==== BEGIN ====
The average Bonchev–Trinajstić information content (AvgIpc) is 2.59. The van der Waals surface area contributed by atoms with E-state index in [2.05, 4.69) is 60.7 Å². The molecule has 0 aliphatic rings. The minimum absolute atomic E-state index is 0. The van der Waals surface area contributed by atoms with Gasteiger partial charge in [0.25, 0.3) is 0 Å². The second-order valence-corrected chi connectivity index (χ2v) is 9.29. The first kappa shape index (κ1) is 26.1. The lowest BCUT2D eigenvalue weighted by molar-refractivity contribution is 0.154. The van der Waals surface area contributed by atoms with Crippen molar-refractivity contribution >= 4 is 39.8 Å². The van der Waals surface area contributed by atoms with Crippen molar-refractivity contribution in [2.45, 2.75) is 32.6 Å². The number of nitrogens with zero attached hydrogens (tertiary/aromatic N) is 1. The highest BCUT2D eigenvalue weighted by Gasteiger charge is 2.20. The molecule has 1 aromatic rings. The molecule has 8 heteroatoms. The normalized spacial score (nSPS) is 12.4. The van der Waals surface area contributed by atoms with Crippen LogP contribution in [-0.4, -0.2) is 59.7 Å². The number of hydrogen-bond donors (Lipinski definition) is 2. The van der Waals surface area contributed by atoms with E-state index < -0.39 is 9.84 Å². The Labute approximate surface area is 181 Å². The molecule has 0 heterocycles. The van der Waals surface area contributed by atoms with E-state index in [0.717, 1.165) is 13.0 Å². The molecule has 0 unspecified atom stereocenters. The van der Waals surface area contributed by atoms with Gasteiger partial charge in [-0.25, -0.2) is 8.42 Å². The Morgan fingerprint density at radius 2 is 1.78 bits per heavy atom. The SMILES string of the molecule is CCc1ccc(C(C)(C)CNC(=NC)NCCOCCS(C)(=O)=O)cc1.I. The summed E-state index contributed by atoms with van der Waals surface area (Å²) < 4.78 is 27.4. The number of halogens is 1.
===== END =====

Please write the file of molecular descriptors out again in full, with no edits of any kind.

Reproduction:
The average Bonchev–Trinajstić information content (AvgIpc) is 2.59. The van der Waals surface area contributed by atoms with E-state index in [2.05, 4.69) is 60.7 Å². The molecule has 0 aliphatic rings. The minimum absolute atomic E-state index is 0. The van der Waals surface area contributed by atoms with Gasteiger partial charge in [0.25, 0.3) is 0 Å². The second-order valence-corrected chi connectivity index (χ2v) is 9.29. The first kappa shape index (κ1) is 26.1. The lowest BCUT2D eigenvalue weighted by molar-refractivity contribution is 0.154. The van der Waals surface area contributed by atoms with Crippen molar-refractivity contribution >= 4 is 39.8 Å². The van der Waals surface area contributed by atoms with Crippen molar-refractivity contribution in [2.45, 2.75) is 32.6 Å². The number of nitrogens with zero attached hydrogens (tertiary/aromatic N) is 1. The highest BCUT2D eigenvalue weighted by Gasteiger charge is 2.20. The molecule has 1 aromatic rings. The molecule has 8 heteroatoms. The normalized spacial score (nSPS) is 12.4. The van der Waals surface area contributed by atoms with Crippen LogP contribution in [-0.4, -0.2) is 59.7 Å². The number of hydrogen-bond donors (Lipinski definition) is 2. The van der Waals surface area contributed by atoms with E-state index < -0.39 is 9.84 Å². The Labute approximate surface area is 181 Å². The molecule has 0 heterocycles. The van der Waals surface area contributed by atoms with E-state index in [0.717, 1.165) is 13.0 Å². The molecule has 0 unspecified atom stereocenters. The van der Waals surface area contributed by atoms with Gasteiger partial charge in [-0.25, -0.2) is 8.42 Å². The Morgan fingerprint density at radius 2 is 1.78 bits per heavy atom. The SMILES string of the molecule is CCc1ccc(C(C)(C)CNC(=NC)NCCOCCS(C)(=O)=O)cc1.I. The summed E-state index contributed by atoms with van der Waals surface area (Å²) < 4.78 is 27.4. The number of halogens is 1.